Venezuela appeared to settle into a new status quo today, as neither the Maduro regime nor the opposition made any sudden moves in the ongoing presidency crisis. The relative calm of today was a stark contrast to yesterday’s unrest, which aside from leaving several people dead throughout the country included and unprecedented declaration from National Assembly deputy Juan Guaido as the country’s interim president.
Guaido’s declaration yesterday gave way to an uneasy night, doubtless spent without sleep by many in the country who might have expected explosive developments, like a military insurrection against Maduro. However, no such development came.
Earlier today, Minister of Defense Vladimir Padrino Lopez attempted to put that expectation to rest by making a televised address during which he voiced the military’s support for Maduro and decried Guaido’s declaration.
Below, a clip of Padrino Lopez’s address:
Padrino Lopez: … very dangerous. I repeat to the people of Venezuela: [Guaido declaring himself interim president] is very dangerous for our integrity, for our social peace. I want to alert the people of Venezuela that there is a coup d’etat underway against our institutions, against our democracy, against our constitution, against president Nicolas Maduro, the legitimate president of the Bolivarian Republic of Venezuela.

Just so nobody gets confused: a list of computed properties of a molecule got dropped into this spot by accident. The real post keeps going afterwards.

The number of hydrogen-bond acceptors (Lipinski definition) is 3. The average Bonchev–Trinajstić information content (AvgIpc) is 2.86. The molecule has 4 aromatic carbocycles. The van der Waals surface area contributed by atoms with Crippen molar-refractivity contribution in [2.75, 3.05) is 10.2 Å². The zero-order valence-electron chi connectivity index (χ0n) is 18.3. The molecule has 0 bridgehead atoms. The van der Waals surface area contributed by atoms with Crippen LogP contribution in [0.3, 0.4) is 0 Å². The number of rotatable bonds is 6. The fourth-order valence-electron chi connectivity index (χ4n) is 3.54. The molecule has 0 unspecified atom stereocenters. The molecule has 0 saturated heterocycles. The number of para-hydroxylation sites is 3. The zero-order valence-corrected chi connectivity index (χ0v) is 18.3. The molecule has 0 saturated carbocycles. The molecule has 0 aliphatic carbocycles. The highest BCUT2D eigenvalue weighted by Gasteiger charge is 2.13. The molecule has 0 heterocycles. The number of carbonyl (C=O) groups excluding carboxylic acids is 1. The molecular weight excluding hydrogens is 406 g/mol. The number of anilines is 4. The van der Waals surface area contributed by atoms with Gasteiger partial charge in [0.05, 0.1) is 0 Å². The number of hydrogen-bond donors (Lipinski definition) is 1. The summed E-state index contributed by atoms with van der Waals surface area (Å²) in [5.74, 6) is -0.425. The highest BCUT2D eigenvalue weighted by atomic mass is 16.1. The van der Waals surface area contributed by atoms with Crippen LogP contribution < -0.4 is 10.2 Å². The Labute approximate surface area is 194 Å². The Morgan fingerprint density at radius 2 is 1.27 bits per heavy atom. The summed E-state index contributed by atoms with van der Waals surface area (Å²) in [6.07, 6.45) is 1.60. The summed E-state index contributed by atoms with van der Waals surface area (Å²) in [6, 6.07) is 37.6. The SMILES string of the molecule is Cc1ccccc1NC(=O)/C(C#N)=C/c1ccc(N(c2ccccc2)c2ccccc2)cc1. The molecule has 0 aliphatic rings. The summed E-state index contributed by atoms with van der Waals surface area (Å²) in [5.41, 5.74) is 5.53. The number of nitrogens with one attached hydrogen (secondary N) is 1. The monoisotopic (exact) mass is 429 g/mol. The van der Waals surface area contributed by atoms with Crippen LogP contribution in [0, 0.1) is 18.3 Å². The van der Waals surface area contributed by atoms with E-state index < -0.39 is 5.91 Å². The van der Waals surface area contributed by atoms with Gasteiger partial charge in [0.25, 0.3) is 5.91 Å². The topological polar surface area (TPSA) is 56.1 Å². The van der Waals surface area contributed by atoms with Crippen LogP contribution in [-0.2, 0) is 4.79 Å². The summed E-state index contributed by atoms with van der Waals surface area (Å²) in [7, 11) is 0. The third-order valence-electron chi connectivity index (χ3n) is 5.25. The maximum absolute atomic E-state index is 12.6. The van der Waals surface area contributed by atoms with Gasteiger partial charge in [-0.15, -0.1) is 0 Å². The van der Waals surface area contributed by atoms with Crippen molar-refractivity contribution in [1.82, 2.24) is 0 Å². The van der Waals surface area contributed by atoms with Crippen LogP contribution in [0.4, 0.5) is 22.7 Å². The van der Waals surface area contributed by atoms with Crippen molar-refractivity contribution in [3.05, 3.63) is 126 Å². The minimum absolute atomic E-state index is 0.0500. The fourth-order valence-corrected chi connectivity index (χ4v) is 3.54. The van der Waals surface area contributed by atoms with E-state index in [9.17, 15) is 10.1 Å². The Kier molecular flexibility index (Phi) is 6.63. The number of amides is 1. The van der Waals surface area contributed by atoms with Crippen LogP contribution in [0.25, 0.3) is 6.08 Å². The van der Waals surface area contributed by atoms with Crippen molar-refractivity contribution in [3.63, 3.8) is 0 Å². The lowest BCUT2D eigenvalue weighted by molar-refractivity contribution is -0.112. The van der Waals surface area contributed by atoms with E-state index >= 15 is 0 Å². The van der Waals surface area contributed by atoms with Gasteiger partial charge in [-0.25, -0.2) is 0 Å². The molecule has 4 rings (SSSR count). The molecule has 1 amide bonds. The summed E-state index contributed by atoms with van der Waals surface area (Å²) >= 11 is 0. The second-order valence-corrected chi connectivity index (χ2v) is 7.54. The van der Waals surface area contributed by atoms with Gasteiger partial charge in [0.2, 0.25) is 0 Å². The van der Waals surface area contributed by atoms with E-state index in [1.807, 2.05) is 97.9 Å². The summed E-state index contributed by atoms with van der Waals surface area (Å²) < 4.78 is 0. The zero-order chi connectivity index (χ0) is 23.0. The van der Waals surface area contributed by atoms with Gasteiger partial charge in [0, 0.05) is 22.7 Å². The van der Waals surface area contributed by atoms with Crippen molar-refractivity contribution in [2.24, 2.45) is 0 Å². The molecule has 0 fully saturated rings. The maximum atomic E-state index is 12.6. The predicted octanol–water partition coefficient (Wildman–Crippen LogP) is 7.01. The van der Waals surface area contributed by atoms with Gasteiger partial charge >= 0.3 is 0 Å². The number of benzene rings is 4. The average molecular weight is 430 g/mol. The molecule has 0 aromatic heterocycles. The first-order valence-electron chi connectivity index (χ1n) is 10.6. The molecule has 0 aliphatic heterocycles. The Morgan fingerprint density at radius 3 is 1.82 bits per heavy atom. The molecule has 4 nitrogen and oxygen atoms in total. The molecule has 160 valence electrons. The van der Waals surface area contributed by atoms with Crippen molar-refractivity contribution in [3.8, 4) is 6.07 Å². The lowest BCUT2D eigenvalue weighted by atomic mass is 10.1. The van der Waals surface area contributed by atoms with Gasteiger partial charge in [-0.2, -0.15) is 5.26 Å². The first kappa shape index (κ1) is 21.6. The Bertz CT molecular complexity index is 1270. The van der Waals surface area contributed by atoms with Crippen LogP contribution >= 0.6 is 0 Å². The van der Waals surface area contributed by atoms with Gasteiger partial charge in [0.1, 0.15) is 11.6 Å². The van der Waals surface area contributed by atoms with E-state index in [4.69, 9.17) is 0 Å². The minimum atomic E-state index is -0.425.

I’m going to read a statement from the National Bolviarian Armed Forces that captures the sentiment of all of the men and women of our institution. I’m going to read it so that our National Bolivarian Armed Forces’ position before these serious events that are happening in Venezuela is clear….
…. the National Bolivarian Armed Forces, loyal to the legacy inherited from the liberator Simon Bolivar, will never accept a president imposed from the shadow of obscure interests or self-proclaimed from the margin of the law.
The statement was the strongest show of support to come from the minister since Guaido’s proclamation yesterday.
Guaido Leaves Door Open for Amnesty to Maduro
Interim president Juan Guaido would not rule out the possibility of granting Maduro amnesty for his actions if it meant “restoring constitutional order” in Venezuela. He made the comments during an interview with a journalist named Patricia Janiot.
Guaido would not say that Maduro would fall outside the scope of a proposed amnesty law, the purpose of which is to give regime officials a way to abandon Maduro and work towards establishing a political transition in the country.
Guaido had the exchange regarding amnesty for Maduro starting at the 16:55 mark in the interview:
Janiot: You’re offering soldiers amnesty as a way to open the path to a democratic solution. Are you also offering amnesty to Nicolas Maduro?
Guaido: Well, we’d have to go over that, but he’s also a public official. Unfortunately he’s a dictator, and he’s unfortunately responsible for the victims [that we saw] yesterday in Venezuela, even though there were more than seven million–almost eight–we really did lose track of how many people were in the streets of Venezuela.